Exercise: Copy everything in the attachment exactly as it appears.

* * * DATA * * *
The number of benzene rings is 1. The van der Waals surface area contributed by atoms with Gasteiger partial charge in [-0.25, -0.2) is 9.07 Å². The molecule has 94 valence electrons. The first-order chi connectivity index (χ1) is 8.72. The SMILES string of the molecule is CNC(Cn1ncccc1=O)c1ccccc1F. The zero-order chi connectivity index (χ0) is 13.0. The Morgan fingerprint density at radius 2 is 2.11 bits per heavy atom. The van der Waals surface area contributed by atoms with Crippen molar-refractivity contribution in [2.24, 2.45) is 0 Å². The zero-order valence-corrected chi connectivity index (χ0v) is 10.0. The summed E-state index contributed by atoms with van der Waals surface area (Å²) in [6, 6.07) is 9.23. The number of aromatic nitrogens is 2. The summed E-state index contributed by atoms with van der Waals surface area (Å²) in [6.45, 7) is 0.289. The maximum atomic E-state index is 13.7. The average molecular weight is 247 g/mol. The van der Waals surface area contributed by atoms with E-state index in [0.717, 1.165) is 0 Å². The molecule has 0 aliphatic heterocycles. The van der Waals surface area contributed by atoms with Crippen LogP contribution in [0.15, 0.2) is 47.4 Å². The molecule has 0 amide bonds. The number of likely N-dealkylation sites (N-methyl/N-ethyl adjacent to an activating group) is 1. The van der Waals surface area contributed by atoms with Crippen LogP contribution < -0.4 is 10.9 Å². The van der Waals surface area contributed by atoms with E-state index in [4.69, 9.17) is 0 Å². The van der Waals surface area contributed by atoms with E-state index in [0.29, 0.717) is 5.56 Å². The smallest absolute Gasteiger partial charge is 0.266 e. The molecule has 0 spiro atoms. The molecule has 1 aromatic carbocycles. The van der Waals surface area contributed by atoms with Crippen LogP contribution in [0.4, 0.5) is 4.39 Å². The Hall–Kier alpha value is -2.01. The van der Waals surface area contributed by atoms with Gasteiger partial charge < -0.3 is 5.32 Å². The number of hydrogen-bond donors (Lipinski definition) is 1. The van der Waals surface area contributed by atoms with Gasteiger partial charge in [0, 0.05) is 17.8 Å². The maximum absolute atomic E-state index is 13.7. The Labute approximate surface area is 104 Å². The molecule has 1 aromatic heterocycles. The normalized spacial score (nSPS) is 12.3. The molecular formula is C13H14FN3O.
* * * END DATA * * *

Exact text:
The number of benzene rings is 1. The van der Waals surface area contributed by atoms with Gasteiger partial charge in [-0.25, -0.2) is 9.07 Å². The molecule has 94 valence electrons. The first-order chi connectivity index (χ1) is 8.72. The SMILES string of the molecule is CNC(Cn1ncccc1=O)c1ccccc1F. The zero-order chi connectivity index (χ0) is 13.0. The Morgan fingerprint density at radius 2 is 2.11 bits per heavy atom. The van der Waals surface area contributed by atoms with Crippen molar-refractivity contribution in [2.24, 2.45) is 0 Å². The zero-order valence-corrected chi connectivity index (χ0v) is 10.0. The summed E-state index contributed by atoms with van der Waals surface area (Å²) in [6, 6.07) is 9.23. The number of aromatic nitrogens is 2. The summed E-state index contributed by atoms with van der Waals surface area (Å²) in [6.45, 7) is 0.289. The maximum atomic E-state index is 13.7. The average molecular weight is 247 g/mol. The van der Waals surface area contributed by atoms with E-state index in [0.717, 1.165) is 0 Å². The molecule has 0 aliphatic heterocycles. The van der Waals surface area contributed by atoms with Crippen LogP contribution in [0.15, 0.2) is 47.4 Å². The molecule has 0 amide bonds. The number of likely N-dealkylation sites (N-methyl/N-ethyl adjacent to an activating group) is 1. The van der Waals surface area contributed by atoms with Crippen LogP contribution < -0.4 is 10.9 Å². The van der Waals surface area contributed by atoms with E-state index in [4.69, 9.17) is 0 Å². The van der Waals surface area contributed by atoms with E-state index in [0.29, 0.717) is 5.56 Å². The smallest absolute Gasteiger partial charge is 0.266 e. The molecule has 0 spiro atoms. The molecule has 1 aromatic carbocycles. The van der Waals surface area contributed by atoms with Crippen LogP contribution in [0.4, 0.5) is 4.39 Å². The Hall–Kier alpha value is -2.01. The van der Waals surface area contributed by atoms with Gasteiger partial charge < -0.3 is 5.32 Å². The number of hydrogen-bond donors (Lipinski definition) is 1. The van der Waals surface area contributed by atoms with Gasteiger partial charge in [0, 0.05) is 17.8 Å². The maximum absolute atomic E-state index is 13.7. The Labute approximate surface area is 104 Å². The molecule has 1 aromatic heterocycles. The normalized spacial score (nSPS) is 12.3. The molecular formula is C13H14FN3O.